Then they were exposed to one of two messages, one positive (he won the Gandhi Peace Prize) and one negative (he flip-flops on the issues.) Some students were told the messages came from one of their friends, and the others were told they came from a reputable radio program.
"I shouldn't expect my friend to know more about someone like Kucinich than myself," so the friend would not be very reliable as a source, Johar says. The radio report, she adds, from a "reliable program" would be a better source.
There was a "significant difference" between the people who had a strong opinion of Kucinich, and those who didn't, she says. The students who were ambivalent about the congressman were easily swayed by the report, regardless of its source. But students with a strong opinion were likely to be swayed only if the report came from the radio broadcast, not a friend.
Thus, she adds, ambivalent voters are likely to be less discriminating about the source of a report and more likely to be led astray by a disreputable source. That finding was reinforced by two additional experiments on ambivalence, including one involving consumer attitudes toward a shower gel.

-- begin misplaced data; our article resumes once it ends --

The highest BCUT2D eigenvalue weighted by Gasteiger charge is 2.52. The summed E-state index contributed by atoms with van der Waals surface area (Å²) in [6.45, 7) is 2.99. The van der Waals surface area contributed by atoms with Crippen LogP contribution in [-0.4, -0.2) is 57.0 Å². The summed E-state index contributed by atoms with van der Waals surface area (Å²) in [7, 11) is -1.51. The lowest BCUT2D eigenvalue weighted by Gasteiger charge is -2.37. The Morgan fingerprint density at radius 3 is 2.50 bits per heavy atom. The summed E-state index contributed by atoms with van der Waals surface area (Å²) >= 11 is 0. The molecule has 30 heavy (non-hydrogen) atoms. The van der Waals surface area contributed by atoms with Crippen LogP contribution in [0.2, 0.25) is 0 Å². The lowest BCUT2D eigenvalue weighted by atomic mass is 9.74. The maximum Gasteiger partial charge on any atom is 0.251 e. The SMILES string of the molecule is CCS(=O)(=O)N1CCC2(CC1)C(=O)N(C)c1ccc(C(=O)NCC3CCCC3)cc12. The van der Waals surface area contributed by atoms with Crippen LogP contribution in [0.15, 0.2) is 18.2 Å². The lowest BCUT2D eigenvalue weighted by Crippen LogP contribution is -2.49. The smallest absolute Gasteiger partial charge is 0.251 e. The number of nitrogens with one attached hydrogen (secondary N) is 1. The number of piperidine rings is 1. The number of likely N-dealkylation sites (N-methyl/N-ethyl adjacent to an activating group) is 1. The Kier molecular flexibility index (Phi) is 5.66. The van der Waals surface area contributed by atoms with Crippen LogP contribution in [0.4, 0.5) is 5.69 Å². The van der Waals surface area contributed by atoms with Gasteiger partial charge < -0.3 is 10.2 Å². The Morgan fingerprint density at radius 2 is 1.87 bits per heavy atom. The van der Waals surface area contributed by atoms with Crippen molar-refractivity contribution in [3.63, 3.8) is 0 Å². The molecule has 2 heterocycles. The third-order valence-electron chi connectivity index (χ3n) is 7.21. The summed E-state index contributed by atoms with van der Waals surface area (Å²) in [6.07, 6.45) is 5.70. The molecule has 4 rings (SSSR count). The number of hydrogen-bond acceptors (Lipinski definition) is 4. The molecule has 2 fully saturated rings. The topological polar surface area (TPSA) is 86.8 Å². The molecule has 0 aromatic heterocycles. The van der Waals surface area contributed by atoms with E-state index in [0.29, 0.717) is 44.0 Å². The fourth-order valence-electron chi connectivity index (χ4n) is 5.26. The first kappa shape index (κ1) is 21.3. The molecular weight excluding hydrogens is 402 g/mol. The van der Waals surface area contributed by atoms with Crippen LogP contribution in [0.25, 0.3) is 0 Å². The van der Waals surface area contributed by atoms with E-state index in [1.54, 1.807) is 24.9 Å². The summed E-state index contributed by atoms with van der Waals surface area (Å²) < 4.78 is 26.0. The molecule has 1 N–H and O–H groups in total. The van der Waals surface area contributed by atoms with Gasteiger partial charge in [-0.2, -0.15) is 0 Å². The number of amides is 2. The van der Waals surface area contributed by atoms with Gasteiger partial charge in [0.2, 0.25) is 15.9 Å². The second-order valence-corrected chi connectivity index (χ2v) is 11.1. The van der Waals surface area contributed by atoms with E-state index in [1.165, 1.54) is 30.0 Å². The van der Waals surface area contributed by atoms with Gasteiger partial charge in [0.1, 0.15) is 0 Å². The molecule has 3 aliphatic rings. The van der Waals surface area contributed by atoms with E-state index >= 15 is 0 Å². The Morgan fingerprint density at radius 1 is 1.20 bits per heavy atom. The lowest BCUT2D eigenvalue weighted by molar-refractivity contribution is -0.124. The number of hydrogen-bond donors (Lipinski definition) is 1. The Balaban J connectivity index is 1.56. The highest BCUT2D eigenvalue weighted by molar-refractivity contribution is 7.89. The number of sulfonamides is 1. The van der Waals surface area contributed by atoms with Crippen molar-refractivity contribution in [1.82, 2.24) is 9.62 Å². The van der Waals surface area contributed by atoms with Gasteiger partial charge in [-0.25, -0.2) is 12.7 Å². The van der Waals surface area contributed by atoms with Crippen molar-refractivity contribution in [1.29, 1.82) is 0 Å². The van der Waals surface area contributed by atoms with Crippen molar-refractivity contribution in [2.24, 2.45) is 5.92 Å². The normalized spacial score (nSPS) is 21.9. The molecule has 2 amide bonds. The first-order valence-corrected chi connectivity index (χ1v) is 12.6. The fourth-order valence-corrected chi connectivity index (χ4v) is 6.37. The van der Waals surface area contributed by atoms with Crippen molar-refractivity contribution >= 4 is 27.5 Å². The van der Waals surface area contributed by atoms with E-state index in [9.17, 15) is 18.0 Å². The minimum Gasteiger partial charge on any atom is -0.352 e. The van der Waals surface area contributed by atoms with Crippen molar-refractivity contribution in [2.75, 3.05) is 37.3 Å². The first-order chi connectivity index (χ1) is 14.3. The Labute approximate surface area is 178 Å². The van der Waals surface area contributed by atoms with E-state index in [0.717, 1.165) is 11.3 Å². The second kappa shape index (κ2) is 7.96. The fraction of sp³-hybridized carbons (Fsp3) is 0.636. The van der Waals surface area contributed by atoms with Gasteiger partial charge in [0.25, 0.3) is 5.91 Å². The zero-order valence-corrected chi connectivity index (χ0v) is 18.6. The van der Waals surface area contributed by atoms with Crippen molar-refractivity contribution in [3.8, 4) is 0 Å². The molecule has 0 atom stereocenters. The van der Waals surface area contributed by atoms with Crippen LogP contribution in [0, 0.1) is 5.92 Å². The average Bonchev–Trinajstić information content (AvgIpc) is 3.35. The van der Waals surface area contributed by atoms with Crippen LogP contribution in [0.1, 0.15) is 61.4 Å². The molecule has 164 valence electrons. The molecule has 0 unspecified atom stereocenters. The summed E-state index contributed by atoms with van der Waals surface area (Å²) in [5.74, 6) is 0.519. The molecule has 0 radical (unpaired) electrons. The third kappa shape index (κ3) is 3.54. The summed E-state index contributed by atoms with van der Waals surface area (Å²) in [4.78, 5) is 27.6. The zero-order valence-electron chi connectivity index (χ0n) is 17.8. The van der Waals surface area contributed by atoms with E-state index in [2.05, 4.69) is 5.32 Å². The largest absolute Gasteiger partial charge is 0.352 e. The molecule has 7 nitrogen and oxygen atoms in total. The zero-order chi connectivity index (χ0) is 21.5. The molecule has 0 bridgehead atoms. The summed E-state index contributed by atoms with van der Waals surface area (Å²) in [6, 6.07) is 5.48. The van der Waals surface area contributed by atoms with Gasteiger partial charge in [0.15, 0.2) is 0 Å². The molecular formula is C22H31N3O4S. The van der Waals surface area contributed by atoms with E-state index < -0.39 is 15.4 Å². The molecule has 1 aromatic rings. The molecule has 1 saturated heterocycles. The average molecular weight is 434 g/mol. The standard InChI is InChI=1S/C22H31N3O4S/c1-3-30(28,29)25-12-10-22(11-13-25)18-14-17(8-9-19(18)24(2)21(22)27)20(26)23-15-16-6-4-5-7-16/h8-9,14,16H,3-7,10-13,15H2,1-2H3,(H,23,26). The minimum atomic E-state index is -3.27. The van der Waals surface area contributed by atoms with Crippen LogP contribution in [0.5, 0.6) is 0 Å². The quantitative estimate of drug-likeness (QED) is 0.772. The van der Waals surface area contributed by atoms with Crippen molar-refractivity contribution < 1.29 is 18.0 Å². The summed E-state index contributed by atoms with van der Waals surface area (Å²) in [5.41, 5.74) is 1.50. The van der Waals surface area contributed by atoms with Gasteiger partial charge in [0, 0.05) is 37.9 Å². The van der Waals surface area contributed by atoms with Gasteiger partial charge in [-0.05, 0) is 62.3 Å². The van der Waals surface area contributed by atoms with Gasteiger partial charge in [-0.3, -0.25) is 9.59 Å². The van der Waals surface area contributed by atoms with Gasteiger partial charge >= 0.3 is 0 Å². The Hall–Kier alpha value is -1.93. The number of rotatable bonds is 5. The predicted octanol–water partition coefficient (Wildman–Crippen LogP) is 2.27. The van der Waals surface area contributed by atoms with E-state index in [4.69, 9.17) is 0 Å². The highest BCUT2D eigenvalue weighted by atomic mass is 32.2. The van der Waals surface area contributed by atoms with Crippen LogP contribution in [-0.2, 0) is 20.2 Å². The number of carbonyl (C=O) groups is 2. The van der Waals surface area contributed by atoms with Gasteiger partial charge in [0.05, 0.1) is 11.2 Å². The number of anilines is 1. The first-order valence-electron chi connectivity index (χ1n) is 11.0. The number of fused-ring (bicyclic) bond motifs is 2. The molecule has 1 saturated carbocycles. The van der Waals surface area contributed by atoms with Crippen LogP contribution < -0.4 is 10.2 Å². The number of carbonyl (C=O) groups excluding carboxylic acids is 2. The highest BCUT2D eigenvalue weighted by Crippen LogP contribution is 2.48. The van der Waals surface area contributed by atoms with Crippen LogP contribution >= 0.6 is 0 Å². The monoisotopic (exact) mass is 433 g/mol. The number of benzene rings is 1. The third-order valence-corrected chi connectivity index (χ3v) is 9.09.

Of course, there are many factors influencing an election. And there are many ways that voters can be swayed.
"If you hear something often enough, you tend to believe it," even if it's not plausible, Johar says. "If you attack Barack Obama 10 times, and I hear it 10 times, it might be from disreputable sources, but just the fact that it's being repeated so many times gives it some weight. After awhile, you quit asking where you heard it, and just kind of absorb it."
And that's regardless of whether you have a weak or strong opinion of the Illinois senator, she adds.
All of that could lead to a lot of hostility toward many of the candidates, but that's not necessarily all bad. According to a study at Ohio State University in Columbus, a little hatred would be good for voter turnout. The research was based on a nationwide survey covering the presidential elections from 1972 to 1988.
The bottom line: People who liked both candidates were less likely to vote. People who really disliked one of the candidates were much more likely to vote.
So what does all this tell us about the coming election? It's probably going to get nasty, but a lot of people will show up at the polls.